God sent me back to Africa this year. Very unexpectedly. Having gone as recently as last year, with an adoption underway, with all the craziness that has been life, I didn’t think God would send me back. But He did. And as I promised God, I faithfully went.
I’m not sure what expectations I packed in my suitcases. I do know that I was intimidated by our itinerary. I knew going in that some of the places we were supposed to visit were going to be more emotionally wearing. Just knowing the context of those places, some of the stories, made my heart break. What would happen when I actually held hands with the children that lived that reality every day? But one-by-one we visited each site, sharing God’s love with the children we met. We visited very dark places and found God’s amazing presence. We visited very beautiful places and found God dwelling there too.
God again exceeded my expectations. This trip was definitely much more difficult than the first trip, but it was also difficult in different ways. What I saw, the children that I met, the stories that I heard…it is all captured in the idea “Beauty from Ashes.” Even in the situations that seemed the most dire, God continued to prove Himself faithful. Even when it didn’t seem like He could possibly be aware of a situation, He was there. The miracles that our team saw and was a part of are all to the glory of God.
I met a man literally saved from death to serve the fatherless, and who has worked tirelessly to provide for the many children under his care. This man hugged me as if I were a long-lost relative. If Jesus had a cousin who was walking the earth today, I would be 99.9999% sure it was Pastor Isaac.
I visited a place so near to hell on earth that it makes my skin crawl, but in that place experienced a worship service that rivals any I have ever attended.
I saw God use members of our team to advocate for a young boy, whose infected foot had turned gangrene. Then, I saw our God provide funds for the boy to get the medical attention he needed (including a surgery to save his foot from the infection).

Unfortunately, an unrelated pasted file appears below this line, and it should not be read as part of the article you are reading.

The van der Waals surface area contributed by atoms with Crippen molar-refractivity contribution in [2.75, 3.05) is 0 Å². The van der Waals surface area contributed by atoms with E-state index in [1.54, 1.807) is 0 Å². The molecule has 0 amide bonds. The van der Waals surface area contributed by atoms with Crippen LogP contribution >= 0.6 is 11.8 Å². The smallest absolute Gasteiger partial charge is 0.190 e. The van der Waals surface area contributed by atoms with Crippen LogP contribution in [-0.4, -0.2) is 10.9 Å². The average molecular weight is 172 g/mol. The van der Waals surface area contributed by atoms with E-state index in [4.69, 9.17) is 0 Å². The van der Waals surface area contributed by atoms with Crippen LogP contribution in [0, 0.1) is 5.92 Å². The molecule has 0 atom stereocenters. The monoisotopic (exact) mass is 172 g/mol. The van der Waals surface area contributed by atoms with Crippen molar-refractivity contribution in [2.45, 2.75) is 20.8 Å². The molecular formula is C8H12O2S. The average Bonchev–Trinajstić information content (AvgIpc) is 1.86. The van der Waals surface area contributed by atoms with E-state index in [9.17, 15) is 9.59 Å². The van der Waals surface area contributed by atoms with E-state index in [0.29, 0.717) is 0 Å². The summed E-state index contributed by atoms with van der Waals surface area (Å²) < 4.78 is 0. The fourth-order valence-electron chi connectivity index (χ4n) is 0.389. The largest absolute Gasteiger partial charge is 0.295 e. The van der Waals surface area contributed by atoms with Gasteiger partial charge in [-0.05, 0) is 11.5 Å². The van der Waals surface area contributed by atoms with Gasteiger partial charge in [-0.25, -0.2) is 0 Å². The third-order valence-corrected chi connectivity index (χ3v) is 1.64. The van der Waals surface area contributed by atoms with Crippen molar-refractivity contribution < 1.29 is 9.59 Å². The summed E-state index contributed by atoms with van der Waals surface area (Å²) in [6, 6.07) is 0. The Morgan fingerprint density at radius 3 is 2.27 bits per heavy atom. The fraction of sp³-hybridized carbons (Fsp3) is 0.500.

I met several men and women who voluntarily gave up a “normal” life to direct orphanages for “their” children, who lost friends because of it, but moved on because of Christ’s call on their lives.
I heard hymns sung with such passion that I finally understood the meaning to the words, beyond those written on the pages.
I heard a message by an orphaned 14 year-old young ma, which excited my faith in ways that I haven’t experienced in a long time.
I was encouraged by a young man who was so very sick, but remembered my name and asked for me.
I met a young woman whose favorite verse in the Bible is Psalm 27:10 because it is her life, but who still radiates the joy of the Lord.
So I’m out of Africa again. Changed, again. Broken, again. Humbled, again. Challenged, again.
I wish I could put Africa in a bottle and bring it back to the Church in the U.S. There’s no way that you experience all that we experienced and return to lukewarm, mediocre faith. You don’t want to come back to the U.S. unchanged. You experience pure religion, and once you have that you want nothing less. You can’t look into the eyes of the fatherless and not see Jesus. I saw a lot of Jesus over the past two weeks.
And now I am seeking God desperately as I hope to understand all that He showed me in the last two weeks. What do you do with the brokenness of God other than to bring it to Him? One thing that this trip confirmed for me is God’s faithfulness. He is good and loving. And we choose to forget the fatherless, but I am confident of this: He never will.